A proposal to prevent enforcement of stricter federal gun laws in Nebraska drew support and criticism in a public hearing Wednesday. Meanwhile, the Legislature gave first-round approval to a study aimed at modernizing the state’s tax system.
The gun proposal is by Fremont Sen. Charlie Janssen. It would say that any federal law that attempts to ban ownership of semi-automatic firearms beyond those already restricted in Nebraska, or requires registration beyond what’s required in Nebraska would be unenforceable in the state. Janssen said he was trying to protect the constitutional rights of citizens against overreach by the federal government. He was challenged by Omaha Sen. Ernie Chambers, who said under the U.S. Constitution, federal law takes precedence. "Do you believe that the federal laws and the U.S. Constitution are the supreme law of the land in America?" Chambers asked. "They are supreme but they can be challenged," Janssen replied.
Amanda Cole, a supporter of the bill, picked up on the theme of federal overreach. "With all the current federal laws that we’re facing as American citizens right now, I am very concerned about the future of America. Our federal government is overstepping its boundaries at a dangerous rate to us. This attack on our Second Amendment is not the first. But it is blatantly obvious that it hits home on a personal basis," Cole said.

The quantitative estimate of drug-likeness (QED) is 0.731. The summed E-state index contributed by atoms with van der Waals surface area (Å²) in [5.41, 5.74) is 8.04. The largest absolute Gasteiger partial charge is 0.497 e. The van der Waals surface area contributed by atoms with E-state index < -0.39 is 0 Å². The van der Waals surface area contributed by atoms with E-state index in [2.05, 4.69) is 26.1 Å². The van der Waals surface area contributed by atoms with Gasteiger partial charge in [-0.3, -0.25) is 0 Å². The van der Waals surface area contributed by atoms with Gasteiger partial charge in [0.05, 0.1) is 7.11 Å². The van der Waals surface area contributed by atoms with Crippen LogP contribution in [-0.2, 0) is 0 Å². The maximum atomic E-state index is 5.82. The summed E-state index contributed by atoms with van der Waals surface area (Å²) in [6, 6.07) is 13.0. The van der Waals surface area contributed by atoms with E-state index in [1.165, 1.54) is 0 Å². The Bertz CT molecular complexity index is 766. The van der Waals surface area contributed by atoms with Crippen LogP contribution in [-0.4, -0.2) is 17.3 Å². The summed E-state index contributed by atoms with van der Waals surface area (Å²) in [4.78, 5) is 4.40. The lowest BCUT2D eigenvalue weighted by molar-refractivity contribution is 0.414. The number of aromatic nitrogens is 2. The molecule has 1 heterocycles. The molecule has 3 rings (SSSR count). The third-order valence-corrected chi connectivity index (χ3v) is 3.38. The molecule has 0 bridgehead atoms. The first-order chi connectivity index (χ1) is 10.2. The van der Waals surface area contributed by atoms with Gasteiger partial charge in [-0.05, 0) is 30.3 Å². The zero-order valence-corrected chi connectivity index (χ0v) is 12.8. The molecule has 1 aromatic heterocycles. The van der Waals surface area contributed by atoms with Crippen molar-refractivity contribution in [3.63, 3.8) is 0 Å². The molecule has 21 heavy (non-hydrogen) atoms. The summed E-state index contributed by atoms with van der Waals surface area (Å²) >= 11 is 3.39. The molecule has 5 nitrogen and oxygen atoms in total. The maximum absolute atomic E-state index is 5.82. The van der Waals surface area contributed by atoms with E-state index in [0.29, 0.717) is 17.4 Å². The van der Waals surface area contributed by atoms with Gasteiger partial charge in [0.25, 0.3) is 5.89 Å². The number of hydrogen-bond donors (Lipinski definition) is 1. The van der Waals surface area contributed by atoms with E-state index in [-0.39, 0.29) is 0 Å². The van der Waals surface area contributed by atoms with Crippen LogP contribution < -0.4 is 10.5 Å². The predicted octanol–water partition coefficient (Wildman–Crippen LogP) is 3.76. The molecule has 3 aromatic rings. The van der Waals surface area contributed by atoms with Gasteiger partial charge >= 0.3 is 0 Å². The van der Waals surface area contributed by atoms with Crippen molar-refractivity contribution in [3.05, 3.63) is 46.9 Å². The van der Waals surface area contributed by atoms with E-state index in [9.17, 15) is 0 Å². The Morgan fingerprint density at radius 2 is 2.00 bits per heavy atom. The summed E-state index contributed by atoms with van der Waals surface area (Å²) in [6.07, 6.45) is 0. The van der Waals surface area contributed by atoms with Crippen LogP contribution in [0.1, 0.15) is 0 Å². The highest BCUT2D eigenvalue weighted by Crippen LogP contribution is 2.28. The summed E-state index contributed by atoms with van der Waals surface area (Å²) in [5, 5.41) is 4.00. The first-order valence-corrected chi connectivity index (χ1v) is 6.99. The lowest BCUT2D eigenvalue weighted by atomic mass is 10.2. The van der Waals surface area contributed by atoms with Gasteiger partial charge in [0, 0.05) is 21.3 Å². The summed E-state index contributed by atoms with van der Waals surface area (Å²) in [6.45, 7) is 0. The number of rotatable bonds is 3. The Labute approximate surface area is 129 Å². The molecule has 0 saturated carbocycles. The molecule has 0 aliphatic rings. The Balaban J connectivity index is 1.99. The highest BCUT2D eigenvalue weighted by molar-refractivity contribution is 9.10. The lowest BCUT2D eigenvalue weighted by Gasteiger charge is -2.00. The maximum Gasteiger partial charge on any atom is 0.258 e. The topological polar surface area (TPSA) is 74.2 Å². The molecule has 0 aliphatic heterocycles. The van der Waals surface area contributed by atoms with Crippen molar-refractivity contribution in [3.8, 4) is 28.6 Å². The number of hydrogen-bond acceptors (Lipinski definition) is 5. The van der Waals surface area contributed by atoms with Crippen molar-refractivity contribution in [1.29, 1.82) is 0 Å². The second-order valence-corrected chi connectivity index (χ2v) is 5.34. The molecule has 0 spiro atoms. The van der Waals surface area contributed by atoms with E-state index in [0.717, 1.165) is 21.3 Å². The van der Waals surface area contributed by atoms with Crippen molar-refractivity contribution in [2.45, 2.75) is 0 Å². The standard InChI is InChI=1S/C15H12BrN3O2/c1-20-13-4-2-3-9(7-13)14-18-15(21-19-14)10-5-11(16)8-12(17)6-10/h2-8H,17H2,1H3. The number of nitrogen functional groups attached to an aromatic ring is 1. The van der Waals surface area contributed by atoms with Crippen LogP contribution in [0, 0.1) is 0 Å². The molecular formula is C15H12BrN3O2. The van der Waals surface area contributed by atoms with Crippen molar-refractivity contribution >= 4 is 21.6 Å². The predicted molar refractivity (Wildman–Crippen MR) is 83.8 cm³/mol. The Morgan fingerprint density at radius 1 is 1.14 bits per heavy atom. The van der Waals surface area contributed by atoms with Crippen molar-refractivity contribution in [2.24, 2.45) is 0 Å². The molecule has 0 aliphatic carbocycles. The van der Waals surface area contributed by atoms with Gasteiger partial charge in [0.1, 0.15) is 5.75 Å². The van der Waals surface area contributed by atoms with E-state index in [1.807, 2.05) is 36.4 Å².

Omaha Sen. Brad Ashford told Cole he didn’t see the threat the same way. "I don’t see this waterfall of laws being passed. In fact, what I see, at least in my city, and you may not see it where you are, I see a rash of illegal firearms coming into our city and young people are getting ahold of them and they’re shooting each other," he said.
"It’s because people are scared right now," Cole said.
Nick Sauma, a student at the University of Nebraska at Omaha, opposed the bill. Sauma noted that some supporters had compared the proposed Nebraska law to Colorado’s legalization of marijuana, in conflict with federal law. "However, those issues are not specifically enumerated in the Constitution as being state or federal powers, whereas the Second Amendment is in the Bill of Rights, and is therefore a federal power and up to Congress and the courts to decide," Sauma said.
The committee took no immediate action on the bill.
Meanwhile, the Legislature gave first round approval to a bill creating a Tax Modernization Committee to study the tax system and recommend changes. Sen. Galen Hadley of Kearney, as chairman of the Revenue Committee, would head the new committee.
Hadley made it clear what he thinks the study will not do. "This tax study’s goal is not to lower taxes in Nebraska. If you want to lower taxes in Nebraska, you’ve got to start with expenditures," Hadley said.
"You need to go to the Legislature and say ‘Legislature, you’re spending too much money.’ You need to go to your school district and say ‘You’re spending too much money.’ You need to go to the cities and say ‘You’re spending too much money.’ The counties – ‘You’re spending too much money.’ That’s how you get taxes down. What we’re trying to do is to see that it’s equitable. That it’s equitable to the poorest person and the richest person."
The bill advanced on a vote of 47-1, with only Sen. Chambers opposed.